Two weeks ago, I went over a friend’s house to attempt my hand at Spades. Before any cards were dealt, I forewarned everyone that I was pretty much card-retarded, and that it would probably take me awhile to catch on. I was wrong: it was ridiculously confusing and frustrating, and I never really did catch on. We were even showing our hands and every time it was my turn to announce how many tricks (hoes? whores?) I had, I would swallow nervously and ask my partner to do it for me because I just didn’t understand it. Suffice to say, it was not very fun. (Well, until we switched to Uno Attack, which was designed for the braindead, like me.) Still, I left that night hating cards.
The next day, I dwelled on it. I remembered how my old friend Allison (aka Cinn) used to come over and we’d play Gin. Even though I always had to be retaught as the cards were being shuffled, I always associate that game to lots of laughter and good times. And wine, I associate it with bottles of wine and purple-stained lips.
I haven’t seen Allison in three years. We speak sporadically on the phone, but my invitations to her are usually awkwardly ignored. I know she has weird feelings toward kids, and I figured she was being avoidant. But when she said she and her boyfriend would come over that following Saturday to play cards, I couldn’t help but feel excited. Henry frowned and voiced his uncertainty, but I just felt like maybe this was it, maybe this would be the invitation she would follow through on.
I emailed her during the week to see if she was still coming, but she didn’t reply. I called her twice and texted her once the day of, and still nothing. I started sulking, feeling sorry for myself, and Henry was all, “After all this time, you would think it wouldn’t bother you anymore.” And I know it seems like she’s a shitty friend, but the truth is that she was always more than a friend to me, more like the sister I never had. When I really need her, she’s there, and that includes rushing me to the hospital when the occasion calls. Our history is bizarre, abnormal, sometimes laden with distrust and resentment, but I believe that we have a fierce loyalty for each other. I can’t explain it, and I know my other friends don’t understand it. My best friend Christina, who has never met Allison, has admitted that Allison will always be a mystery to her. And really, I guess she is to me, as well.
So last Saturday, I whined about it, I sent out bitter tweets, I cursed and spit at the entire fucked up institution of friendship. And then she called me to tell me that she and her boyfriend Bill were going to be here around 8:30. I know I lit up like a kid whose deadbeat dad had remembered her birthday for the first time in six years.
Chooch was still up when they arrive. He took to her immediately. She teased him mercilessly and he seemed to eat it up. After he went to bed, she admitted that she was nervous to meet him. I know that’s a big reason why she hasn’t been around these past few years, and I hope that will change now that she sees he’s a pretty alright kid.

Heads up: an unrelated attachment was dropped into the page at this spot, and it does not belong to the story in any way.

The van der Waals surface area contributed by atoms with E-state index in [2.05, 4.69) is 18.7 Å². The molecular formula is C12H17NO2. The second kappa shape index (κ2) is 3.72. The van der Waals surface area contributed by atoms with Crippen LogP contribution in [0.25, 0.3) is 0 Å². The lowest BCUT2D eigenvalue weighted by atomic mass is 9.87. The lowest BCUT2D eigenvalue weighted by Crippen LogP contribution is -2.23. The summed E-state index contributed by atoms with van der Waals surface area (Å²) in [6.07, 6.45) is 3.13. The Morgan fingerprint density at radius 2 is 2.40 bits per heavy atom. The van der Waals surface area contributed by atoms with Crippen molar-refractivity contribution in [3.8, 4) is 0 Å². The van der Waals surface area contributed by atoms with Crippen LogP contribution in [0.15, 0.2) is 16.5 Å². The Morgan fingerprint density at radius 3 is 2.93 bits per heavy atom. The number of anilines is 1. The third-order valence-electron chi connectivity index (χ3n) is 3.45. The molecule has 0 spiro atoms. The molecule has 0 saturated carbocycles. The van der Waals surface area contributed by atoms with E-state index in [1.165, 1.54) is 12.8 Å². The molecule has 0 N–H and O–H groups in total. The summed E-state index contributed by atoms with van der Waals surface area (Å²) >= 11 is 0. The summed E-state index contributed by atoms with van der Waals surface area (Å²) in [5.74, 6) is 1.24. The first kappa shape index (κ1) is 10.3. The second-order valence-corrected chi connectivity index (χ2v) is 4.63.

When we sat down to start playing cards, it was like nothing had ever changed. Cinn started laughing for no reason while I was dealing, prompting me to yell, “What? What did I do? Meanwhile, Cinn is crying from laughing so hard, and I still don’t know why, but this is just how it is when we’re together. I do nothing and she laughs her way to a stomachache.
“Every picture you have of me, I’m either eating, or crying from laughing!” she cried.
Sitting there with her, listening to synthpop, drinking wine from spider glasses, it was like no time had passed. It was like we had just gone to the Dracula’s Ball last week, not ten years ago; it was as though she had just kicked an unwanted Canadian out of my house last month, not eight years ago. (I am not anti-Canada. This was an isolated incident.)
Henry was annoyed because I kept winning. And because I kept taking breaks during hands to play the “remember when” game, and to swivel in my chair to put a different song on, and to continuously splash wine down my gullet until I was so giddy (see also: drunk) I couldn’t see the cards in the discard pile.
“I thought you didn’t know how to play this,” Henry scoffed at one point. My motto was: I don’t care who wins, as long as Henry loses.
And he lost, alright. In so many ways.
After they left that night, I went through that awful whirlwind of emotions that often strikes after a bittersweet encounter. I feel like, even though we let so much time lapse in card-playing and friendship, that it all came back so easily. It always does, every time. I’m trying not to get too excited about it, though, because I don’t want to be let down.
Seeing Cinn again made me realize how badly I miss having a good friend here in this city; someone I can call up just to talk about the day I had, meet up for coffee, or just hang out at each others houses. I haven’t had that in a very long time.
And while I was sorting through all these mixed emotions, Henry informed me that we were actually playing 500, so I got to add “deceived” to the frothy feelings cocktail.